Macy's time as DA coincided almost directly with the career of disgraced Oklahoma City forensic expert witness Joyce Gilchrist. In fact, Macy used Gilchrist's testimony in nearly half of his death penalty convictions. Gilchrist's knack for matching forensic evidence to the prosecutors' preferred suspect earned her the nickname "Black Magic." Gilchrist's testimony was particularly devastating because Oklahoma judges generally did not grant indigent defendants the funds to hire their own forensic specialists to review her work. Despite her diminishing reputation in the forensics community, Macy's office continued to use her. Macy retired in 2000. In 2001, DNA testing exonerated Jeffrey Todd Pierce for a rape he had been convicted of committing in 1986. Gilchrist's testimony was the main evidence against him. She was fired the following year, and Oklahoma began reviewing over 1,500 cases in which she had testified.
There have been five exonerations in Oklahoma County, including two death penalty cases. There may well be more innocents in prison or on death row from the Gilchrist-Macy era. But if there are, Gilchrist made it more difficult to find them. From CBS News coverage of the police investigation into Gilchrist's tenure at the lab:
The report says that “missing evidence is occurring in major cases.” Some of those cases were death penalty cases. According to the report, a freezer breakdown contaminated evidence from hundreds of cases. The report also said that blood analysis files from three entire years -- 1980, 1981, and 1990 -- were missing, and that rape evidence was systematically being destroyed after only two years.
Eleven people convicted mostly or in part due to Gilchrist's testimony have been executed.
Bexar County, Texas
In 1993, the state of Texas executed Ruben Cantu for a 1984 murder and robbery. He was convicted based on the testimony of a single witness, who later recanted. A 2005 Houston Chronicle investigation cast some serious doubt that Cantu participated in either the robbery or the murder. Among those now convinced that Cantu was executed for a crime he didn't commit: Sam Millsap Jr., the prosecutor who convicted Cantu, and sent him to death row (along with quite a few others). Millsap told the Chronicle in 2007, "[A] prosecution and execution that I was responsible for may well have ... produced the execution of an innocent man."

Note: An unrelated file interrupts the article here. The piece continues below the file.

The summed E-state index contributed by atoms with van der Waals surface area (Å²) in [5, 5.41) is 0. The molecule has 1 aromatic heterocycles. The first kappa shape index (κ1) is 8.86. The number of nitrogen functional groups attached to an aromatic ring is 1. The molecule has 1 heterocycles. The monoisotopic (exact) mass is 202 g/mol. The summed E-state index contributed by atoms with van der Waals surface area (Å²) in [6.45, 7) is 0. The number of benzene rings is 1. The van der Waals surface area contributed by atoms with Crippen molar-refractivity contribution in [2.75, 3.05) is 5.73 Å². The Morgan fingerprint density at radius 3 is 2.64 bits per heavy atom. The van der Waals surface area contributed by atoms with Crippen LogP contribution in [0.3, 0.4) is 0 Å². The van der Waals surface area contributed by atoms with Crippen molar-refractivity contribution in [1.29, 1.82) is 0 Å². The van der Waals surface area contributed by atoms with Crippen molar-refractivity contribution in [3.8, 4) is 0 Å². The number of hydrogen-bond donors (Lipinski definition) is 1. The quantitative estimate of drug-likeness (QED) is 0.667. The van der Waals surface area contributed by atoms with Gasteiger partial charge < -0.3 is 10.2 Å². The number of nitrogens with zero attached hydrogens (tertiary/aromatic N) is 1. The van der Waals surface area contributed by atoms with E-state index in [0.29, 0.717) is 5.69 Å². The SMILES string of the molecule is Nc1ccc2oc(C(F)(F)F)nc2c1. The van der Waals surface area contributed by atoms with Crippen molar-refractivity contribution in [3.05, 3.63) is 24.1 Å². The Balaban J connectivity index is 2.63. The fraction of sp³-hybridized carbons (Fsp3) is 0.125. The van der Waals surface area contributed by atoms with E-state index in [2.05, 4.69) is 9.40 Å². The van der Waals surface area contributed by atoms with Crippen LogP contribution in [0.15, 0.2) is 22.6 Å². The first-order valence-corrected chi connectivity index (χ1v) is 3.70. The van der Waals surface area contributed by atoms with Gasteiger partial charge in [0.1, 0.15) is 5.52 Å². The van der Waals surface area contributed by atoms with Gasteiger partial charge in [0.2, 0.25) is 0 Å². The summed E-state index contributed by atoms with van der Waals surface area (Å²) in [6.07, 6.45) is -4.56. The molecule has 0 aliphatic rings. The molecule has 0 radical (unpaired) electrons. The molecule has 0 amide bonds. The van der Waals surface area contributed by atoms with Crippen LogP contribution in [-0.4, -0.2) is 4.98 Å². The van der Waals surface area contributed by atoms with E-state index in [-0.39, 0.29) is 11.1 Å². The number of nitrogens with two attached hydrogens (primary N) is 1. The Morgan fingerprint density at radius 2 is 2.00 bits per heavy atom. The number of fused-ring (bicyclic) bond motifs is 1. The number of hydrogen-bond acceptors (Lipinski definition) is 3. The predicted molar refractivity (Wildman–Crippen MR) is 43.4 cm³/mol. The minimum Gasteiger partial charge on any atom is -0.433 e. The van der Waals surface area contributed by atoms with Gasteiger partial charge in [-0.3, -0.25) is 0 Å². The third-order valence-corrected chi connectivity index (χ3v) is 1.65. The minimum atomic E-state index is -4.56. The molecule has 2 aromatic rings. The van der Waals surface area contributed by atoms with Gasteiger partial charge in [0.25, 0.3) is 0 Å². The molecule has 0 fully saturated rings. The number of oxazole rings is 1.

Millsap is now an anti-death penalty activist. "I’d love to be able to tell you I am the only former elected prosecutor in the country who finds himself in the position of having to admit an error in judgment that may have led to the execution of an innocent man," he said in a 2010 TED Talk. "But I know I am not."
St. Louis County, Mo.
When more advanced DNA testing became available in the early 2000s, St. Louis County saw five exonerations for serious violent crimes in five years. Last year, George Allen was released after a court found egregious police misconduct during their investigation, including withholding evidence of his innocence. Allen had served just under 30 years for a 1982 murder. His attorneys and the Innocence Project believe there could be many more wrongful convictions. The police detective and crime lab analyst found to have committed misconduct in Allen's case also worked hundreds of others.
Many of the death sentences in St. Louis County were won by Nels Moss Jr., who served as a prosecutor there for 33 years. According to a 2009 study by the Center for Public Integrity, over the course of his career, appeals courts found that Moss had committed misconduct in 25 cases. In eight of those, the courts overturned a sentence or declared a mistrial. In one case, Moss had police add a mustache to a composite photo to make it look more like his suspect, even though the witness had already made an identification. In the Reggie Clemons death penalty case, Moss was found to have written "omit" on sections of a police report that may have hurt the credibility of his star witness. In another case, an appeals court found that Moss engaged in "a patent effort to deprive a defendant of a fair trial," and "rather than resulting from youthful zeal, the error is but one example of a consistent pattern of improper tactics reflected by other transcripts in cases tried by the same experienced prosecutor."
Missouri has also consistently elected attorneys general who have fought to preserve convictions, particularly in death penalty cases, even where there's strong evidence of innocence.
Next, I'll look at the counties that have sent the most people to death row. The list is mostly different -- because the counties happen to be in states that for political or legal reasons aren't as quick to execute, they haven't been as effective at killing people convicted of murder. But they have been effective at winning death sentences. As we'll see, they've seen plenty of problems with justice and due process as well.